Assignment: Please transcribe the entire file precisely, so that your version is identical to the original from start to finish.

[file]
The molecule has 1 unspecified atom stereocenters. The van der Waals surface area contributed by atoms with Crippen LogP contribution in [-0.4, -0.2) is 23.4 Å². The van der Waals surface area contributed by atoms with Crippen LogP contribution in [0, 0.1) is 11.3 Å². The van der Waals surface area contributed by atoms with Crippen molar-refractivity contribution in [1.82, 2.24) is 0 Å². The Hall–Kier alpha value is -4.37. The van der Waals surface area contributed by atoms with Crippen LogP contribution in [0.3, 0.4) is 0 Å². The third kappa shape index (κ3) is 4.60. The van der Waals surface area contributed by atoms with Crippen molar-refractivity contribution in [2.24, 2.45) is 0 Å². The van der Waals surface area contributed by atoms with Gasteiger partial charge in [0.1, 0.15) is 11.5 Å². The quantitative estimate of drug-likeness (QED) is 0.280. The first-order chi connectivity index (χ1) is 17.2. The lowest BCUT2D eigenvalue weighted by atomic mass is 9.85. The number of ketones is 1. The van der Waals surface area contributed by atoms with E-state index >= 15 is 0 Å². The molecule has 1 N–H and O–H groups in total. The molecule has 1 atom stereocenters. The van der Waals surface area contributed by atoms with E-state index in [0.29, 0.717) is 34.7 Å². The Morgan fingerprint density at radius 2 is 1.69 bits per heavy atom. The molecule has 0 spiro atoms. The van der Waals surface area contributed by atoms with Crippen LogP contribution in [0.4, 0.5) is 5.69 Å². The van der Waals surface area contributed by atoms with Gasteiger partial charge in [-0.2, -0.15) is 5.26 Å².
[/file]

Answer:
The molecule has 1 unspecified atom stereocenters. The van der Waals surface area contributed by atoms with Crippen LogP contribution in [-0.4, -0.2) is 23.4 Å². The van der Waals surface area contributed by atoms with Crippen LogP contribution in [0, 0.1) is 11.3 Å². The van der Waals surface area contributed by atoms with Crippen molar-refractivity contribution in [1.82, 2.24) is 0 Å². The Hall–Kier alpha value is -4.37. The van der Waals surface area contributed by atoms with Crippen LogP contribution in [0.3, 0.4) is 0 Å². The third kappa shape index (κ3) is 4.60. The van der Waals surface area contributed by atoms with Crippen molar-refractivity contribution in [2.24, 2.45) is 0 Å². The van der Waals surface area contributed by atoms with Gasteiger partial charge in [0.1, 0.15) is 11.5 Å². The quantitative estimate of drug-likeness (QED) is 0.280. The first-order chi connectivity index (χ1) is 17.2. The lowest BCUT2D eigenvalue weighted by atomic mass is 9.85. The number of ketones is 1. The van der Waals surface area contributed by atoms with E-state index >= 15 is 0 Å². The molecule has 1 N–H and O–H groups in total. The molecule has 1 atom stereocenters. The van der Waals surface area contributed by atoms with E-state index in [0.29, 0.717) is 34.7 Å². The Morgan fingerprint density at radius 2 is 1.69 bits per heavy atom. The molecule has 0 spiro atoms. The van der Waals surface area contributed by atoms with Crippen LogP contribution in [0.4, 0.5) is 5.69 Å². The van der Waals surface area contributed by atoms with Gasteiger partial charge in [-0.2, -0.15) is 5.26 Å².